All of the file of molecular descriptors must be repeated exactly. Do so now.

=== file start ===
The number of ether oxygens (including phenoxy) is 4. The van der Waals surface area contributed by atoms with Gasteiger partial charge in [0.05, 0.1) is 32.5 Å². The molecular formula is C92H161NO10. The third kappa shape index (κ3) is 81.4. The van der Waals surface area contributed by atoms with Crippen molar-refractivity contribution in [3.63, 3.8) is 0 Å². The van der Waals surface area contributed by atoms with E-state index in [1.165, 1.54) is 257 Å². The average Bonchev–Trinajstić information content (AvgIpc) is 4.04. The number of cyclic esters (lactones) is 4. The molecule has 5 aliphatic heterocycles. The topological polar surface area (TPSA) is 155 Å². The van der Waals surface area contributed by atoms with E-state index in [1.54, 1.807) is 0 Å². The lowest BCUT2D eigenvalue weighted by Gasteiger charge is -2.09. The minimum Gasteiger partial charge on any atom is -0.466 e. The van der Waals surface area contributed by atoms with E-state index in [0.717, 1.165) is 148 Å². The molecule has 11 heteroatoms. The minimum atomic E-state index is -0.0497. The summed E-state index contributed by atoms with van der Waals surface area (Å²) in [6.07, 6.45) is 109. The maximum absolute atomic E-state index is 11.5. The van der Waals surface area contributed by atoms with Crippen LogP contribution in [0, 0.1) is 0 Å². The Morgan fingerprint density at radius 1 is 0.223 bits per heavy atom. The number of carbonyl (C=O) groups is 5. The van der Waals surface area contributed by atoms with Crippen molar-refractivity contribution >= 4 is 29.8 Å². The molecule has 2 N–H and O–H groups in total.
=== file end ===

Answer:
The number of ether oxygens (including phenoxy) is 4. The van der Waals surface area contributed by atoms with Gasteiger partial charge in [0.05, 0.1) is 32.5 Å². The molecular formula is C92H161NO10. The third kappa shape index (κ3) is 81.4. The van der Waals surface area contributed by atoms with Crippen molar-refractivity contribution in [3.63, 3.8) is 0 Å². The van der Waals surface area contributed by atoms with E-state index in [1.165, 1.54) is 257 Å². The average Bonchev–Trinajstić information content (AvgIpc) is 4.04. The number of cyclic esters (lactones) is 4. The molecule has 5 aliphatic heterocycles. The topological polar surface area (TPSA) is 155 Å². The van der Waals surface area contributed by atoms with E-state index in [1.54, 1.807) is 0 Å². The lowest BCUT2D eigenvalue weighted by Gasteiger charge is -2.09. The minimum Gasteiger partial charge on any atom is -0.466 e. The van der Waals surface area contributed by atoms with E-state index in [0.717, 1.165) is 148 Å². The molecule has 11 heteroatoms. The minimum atomic E-state index is -0.0497. The summed E-state index contributed by atoms with van der Waals surface area (Å²) in [6.07, 6.45) is 109. The maximum absolute atomic E-state index is 11.5. The van der Waals surface area contributed by atoms with Crippen LogP contribution in [0, 0.1) is 0 Å². The Morgan fingerprint density at radius 1 is 0.223 bits per heavy atom. The number of carbonyl (C=O) groups is 5. The van der Waals surface area contributed by atoms with Crippen molar-refractivity contribution >= 4 is 29.8 Å². The molecule has 2 N–H and O–H groups in total.